Editor's note: When a gas well is drilled into the Antrim Shale formation, the rock cuttings and drilling fluids are channeled into a plastic-lined pit. State regulations require that the wastes are buried at the site within six months of well completion.
Homeowners have become increasingly concerned about whether these waste pits pose a risk to groundwater.In addition, as the following letter from an Institute member points out, the exposed pits are a dangerous attraction to children.
To find out more about this and other deficiencies in Michigan's oversight of oil and gas drilling, call the Institute at 231-882-4723.
This Antrim gas well site was unattended for several weeks as you see it. It is in an area zoned R1 (Residential, single family), 800 feet from our home. The boy's name is Trevor and he was visiting us and went out to play. He was very attracted by the bulldozer, and then tempted to throw pebbles into the cuttings pond.
It seems the drillers could do something to protect themselves from liability by:
1. Not drilling in residential areas.
2. Not having "mud pits," or at least guarding them with guards or fencing.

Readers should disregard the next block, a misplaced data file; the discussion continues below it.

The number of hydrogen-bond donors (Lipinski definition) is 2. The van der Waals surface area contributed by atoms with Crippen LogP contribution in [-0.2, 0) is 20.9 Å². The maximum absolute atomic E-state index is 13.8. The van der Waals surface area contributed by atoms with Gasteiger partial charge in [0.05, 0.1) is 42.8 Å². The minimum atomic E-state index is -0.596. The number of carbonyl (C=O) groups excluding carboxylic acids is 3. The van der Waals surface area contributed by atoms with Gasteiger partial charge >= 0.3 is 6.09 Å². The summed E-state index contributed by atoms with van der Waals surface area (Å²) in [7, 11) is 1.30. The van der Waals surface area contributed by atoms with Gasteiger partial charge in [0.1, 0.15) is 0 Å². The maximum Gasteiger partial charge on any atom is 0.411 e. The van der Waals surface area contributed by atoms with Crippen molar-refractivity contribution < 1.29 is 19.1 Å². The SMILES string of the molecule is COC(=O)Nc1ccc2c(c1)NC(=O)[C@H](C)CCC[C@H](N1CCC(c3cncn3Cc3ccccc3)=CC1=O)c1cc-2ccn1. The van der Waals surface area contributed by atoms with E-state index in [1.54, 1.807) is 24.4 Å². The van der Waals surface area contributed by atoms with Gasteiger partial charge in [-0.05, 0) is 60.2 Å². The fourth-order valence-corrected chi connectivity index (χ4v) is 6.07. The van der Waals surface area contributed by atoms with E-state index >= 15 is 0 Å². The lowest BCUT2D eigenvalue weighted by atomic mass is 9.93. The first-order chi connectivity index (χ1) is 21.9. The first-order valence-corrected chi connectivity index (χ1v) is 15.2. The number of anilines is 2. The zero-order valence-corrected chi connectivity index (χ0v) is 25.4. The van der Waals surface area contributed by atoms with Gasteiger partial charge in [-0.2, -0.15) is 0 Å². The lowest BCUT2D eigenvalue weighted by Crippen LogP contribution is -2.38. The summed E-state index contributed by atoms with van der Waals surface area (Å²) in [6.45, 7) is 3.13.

3. Removing heavy equipment and isolating other dangers such as tanks, open pipes, and pumps with exposed turning shafts.
I think this is an important safety issue as the gas field expands closer to populated areas.
Thomas E. Williams
Before You Sign an Oil & Gas Lease,
Check Out This Loophole
The Michigan Court of Appeals has ruled that Terra Energy acted legally in deducting most processing and transportation expenses, known as "post production costs" before paying royalties to private leaseholders.
The court decision was a setback for thousands of mineral owners across the region, who have seen their royalty checks plummet even though their leases do not specifically allow such deductions.
The lawsuit, between three private mineral owners and one of the state's largest gas producers, was filed after the Department of Natural Resources cut post production cost deductions for oil and gas leases on public lands by two-thirds. The DNR's action came at the urging of the State's Attorney General.
The attorney representing the mineral owners, H. Keith DuBois, said the court ruling was affected by a number of significant errors. Mr. DuBois has filed a formal Motion for Reconsideration with the court. If the motion to have the case reheard is unsuccessful, Mr. DuBois said his clients plan to appeal the case to the Michigan Supreme Court.G
For more information, contact: Hans Voss at the Institute, 231-882-4723.